Image via COMAC
Another knock many in the aviation community bring up about COMAC is the company’s reliance on foreign components. According to New York Times, aviation experts say the PRC is able to manufacture most of the individual components for advanced jet aircraft, but integrating different technologies and systems for engines and avionics is the bigger challenge.
COMAC uses an aircraft engine partly produced by US-based General Electric. NYT reported back in February that the Trump administration was considering putting a halt on the sale of this engine to China, however, it appears the notion has since been nixed. But given the tumultuous relationship between the two countries, talks for a future ban could arise down the line.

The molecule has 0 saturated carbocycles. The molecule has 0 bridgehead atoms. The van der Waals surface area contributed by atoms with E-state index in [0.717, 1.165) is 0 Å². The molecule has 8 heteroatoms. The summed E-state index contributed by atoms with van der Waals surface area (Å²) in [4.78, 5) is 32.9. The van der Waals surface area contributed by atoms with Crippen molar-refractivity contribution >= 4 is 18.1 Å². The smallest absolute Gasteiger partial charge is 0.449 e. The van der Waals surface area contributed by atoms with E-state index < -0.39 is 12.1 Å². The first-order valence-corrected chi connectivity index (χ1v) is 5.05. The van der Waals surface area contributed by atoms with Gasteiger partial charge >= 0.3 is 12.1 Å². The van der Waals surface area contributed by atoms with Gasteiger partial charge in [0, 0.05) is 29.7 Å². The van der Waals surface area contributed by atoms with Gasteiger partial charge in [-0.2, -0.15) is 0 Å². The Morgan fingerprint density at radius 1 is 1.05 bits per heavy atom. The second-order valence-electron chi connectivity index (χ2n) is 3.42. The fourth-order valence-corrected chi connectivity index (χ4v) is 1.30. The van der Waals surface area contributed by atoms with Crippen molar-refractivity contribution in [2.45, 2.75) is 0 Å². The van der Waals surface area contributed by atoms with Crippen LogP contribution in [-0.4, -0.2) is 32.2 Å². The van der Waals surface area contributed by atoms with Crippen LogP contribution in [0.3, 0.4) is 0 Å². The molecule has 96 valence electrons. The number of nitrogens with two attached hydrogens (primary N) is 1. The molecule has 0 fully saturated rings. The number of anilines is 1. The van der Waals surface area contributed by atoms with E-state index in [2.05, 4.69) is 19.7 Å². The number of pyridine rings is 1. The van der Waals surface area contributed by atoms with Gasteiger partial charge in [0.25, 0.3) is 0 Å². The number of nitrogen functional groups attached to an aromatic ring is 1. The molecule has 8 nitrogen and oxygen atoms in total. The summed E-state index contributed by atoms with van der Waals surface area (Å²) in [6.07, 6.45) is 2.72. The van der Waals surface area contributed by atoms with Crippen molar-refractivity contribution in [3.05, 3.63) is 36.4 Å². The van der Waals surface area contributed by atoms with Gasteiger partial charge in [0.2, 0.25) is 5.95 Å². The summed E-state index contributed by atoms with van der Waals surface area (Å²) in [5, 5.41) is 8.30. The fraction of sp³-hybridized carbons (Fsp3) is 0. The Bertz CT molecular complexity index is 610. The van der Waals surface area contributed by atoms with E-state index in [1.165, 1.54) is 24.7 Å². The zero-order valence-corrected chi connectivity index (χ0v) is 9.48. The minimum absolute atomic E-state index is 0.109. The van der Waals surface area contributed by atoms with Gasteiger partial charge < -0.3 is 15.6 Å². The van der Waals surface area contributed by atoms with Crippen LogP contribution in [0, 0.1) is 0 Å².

Despite the turbulence for China’s aircraft manufacturer, its aviation competitors view China’s vested interest in developing their own aircraft as a strong signal for the future. “The Airbus-Boeing duopoly isn’t likely to last forever. In general, we see China as the next major competitor, though in some 10 to 20 years from now,” according to Airbus, as cited by CNBC.
Given China’s massive commercial aviation market and government support, COMAC has potential to compete with Boeing and Airbus one day. However, the time it takes to develop industry-leading aerospace equipment may take much longer than expected.
[Cover image via @中國商飛/Weibo]